yes, i mean LxHxW, and I just used that as an example. Sorry for the confusion. I wanna know, first of all, how much money the zoo med UTHs cost; remember, I have a tight budget. Like lots of websites say, should I have a hot side and a cool side? The Exo Terra terrariums i am talking about are the Desert starter kit ones . What kind of tank do you use? Iv'e been hearing a lot about hides; what are they? Can I just keep that old tank, or do you still recomend a new one? What are little things that you can put in the tank to just make the gecko feel at home? Do I NEED to keep live crickets and bugs for him/her to eat or can I feed it the dead or freeze dried stuff at the stores because my mom and dad are worried about them chirping all night and keeping us awake. One last thing (sorry about all of the questions); where is a good and cheap place to get leopard geckos? thanks!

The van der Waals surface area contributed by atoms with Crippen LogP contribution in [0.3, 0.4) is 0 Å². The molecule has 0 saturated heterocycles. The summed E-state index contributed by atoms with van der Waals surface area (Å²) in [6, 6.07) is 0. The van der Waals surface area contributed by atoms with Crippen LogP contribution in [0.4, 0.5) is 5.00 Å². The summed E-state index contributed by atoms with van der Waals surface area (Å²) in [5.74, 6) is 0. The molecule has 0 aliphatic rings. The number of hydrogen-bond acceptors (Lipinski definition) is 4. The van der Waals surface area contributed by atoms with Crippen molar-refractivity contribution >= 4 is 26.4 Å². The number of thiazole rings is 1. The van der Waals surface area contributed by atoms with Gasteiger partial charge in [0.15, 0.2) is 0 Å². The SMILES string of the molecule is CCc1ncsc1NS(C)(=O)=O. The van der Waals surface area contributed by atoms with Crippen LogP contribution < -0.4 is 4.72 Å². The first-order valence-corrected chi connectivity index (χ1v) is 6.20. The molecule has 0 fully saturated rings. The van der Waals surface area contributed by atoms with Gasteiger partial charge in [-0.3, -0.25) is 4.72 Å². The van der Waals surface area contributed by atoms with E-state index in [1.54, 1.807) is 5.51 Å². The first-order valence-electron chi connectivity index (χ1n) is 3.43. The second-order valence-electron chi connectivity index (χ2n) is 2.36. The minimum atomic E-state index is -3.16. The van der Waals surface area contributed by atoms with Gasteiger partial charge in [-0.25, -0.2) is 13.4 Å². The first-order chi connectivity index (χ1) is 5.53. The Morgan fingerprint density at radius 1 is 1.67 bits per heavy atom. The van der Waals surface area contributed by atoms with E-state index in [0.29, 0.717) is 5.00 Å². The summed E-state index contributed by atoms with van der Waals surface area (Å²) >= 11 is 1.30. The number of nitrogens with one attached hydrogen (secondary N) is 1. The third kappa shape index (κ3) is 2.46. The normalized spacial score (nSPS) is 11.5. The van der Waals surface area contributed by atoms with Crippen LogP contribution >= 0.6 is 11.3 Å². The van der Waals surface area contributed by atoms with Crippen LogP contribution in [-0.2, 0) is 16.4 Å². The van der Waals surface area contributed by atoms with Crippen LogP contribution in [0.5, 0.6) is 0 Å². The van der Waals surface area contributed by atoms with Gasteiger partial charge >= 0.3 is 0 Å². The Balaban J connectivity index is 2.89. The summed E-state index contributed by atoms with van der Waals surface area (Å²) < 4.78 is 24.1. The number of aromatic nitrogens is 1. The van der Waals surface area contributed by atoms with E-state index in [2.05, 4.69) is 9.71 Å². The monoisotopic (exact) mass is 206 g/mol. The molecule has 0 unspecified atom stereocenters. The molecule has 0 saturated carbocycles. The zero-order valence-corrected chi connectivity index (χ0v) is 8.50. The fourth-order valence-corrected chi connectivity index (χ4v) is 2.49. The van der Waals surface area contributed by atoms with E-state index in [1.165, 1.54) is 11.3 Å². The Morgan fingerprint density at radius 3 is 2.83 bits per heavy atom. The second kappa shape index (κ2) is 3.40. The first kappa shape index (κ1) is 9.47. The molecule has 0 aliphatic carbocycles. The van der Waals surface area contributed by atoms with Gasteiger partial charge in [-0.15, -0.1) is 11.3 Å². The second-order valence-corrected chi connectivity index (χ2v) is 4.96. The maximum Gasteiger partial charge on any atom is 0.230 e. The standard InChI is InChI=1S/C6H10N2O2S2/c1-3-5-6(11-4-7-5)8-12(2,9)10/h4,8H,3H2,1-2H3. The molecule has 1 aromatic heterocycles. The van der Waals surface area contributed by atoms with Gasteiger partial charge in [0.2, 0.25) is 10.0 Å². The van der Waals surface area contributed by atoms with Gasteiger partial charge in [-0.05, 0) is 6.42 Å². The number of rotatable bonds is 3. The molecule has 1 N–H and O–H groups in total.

Whitney (author) from Georgia on May 10, 2010:

You don't have to keep the gecko with all the fish supplies. There's no reason why you couldn't go to the store or order proper supplies online. Do not use the pebbles. Clean out the tank. Purchase proper supplies but using the tank is no problem.

The dimensions 18x38x14 is that LxWxH or what?

Take everything out of the old take. Throw out the pebbles. Thoroughly disinfect EVERYTHING!!! You can use any decor as decor, but no pebbles or any thing too small or too high.

You want purchase an under tank heater (zoo med is better, in my opinion).

Which Exo Terra terrariums are you referring to? The best to use will be a plan fish tank. 10 or 20 gallon minimum. Most tanks that will be ideal for one leopard gecko won't cost $150 for the tank and lid alone. Maybe after buying the tank, UTH, and the supples, you may get close to $150.

hillo on May 09, 2010: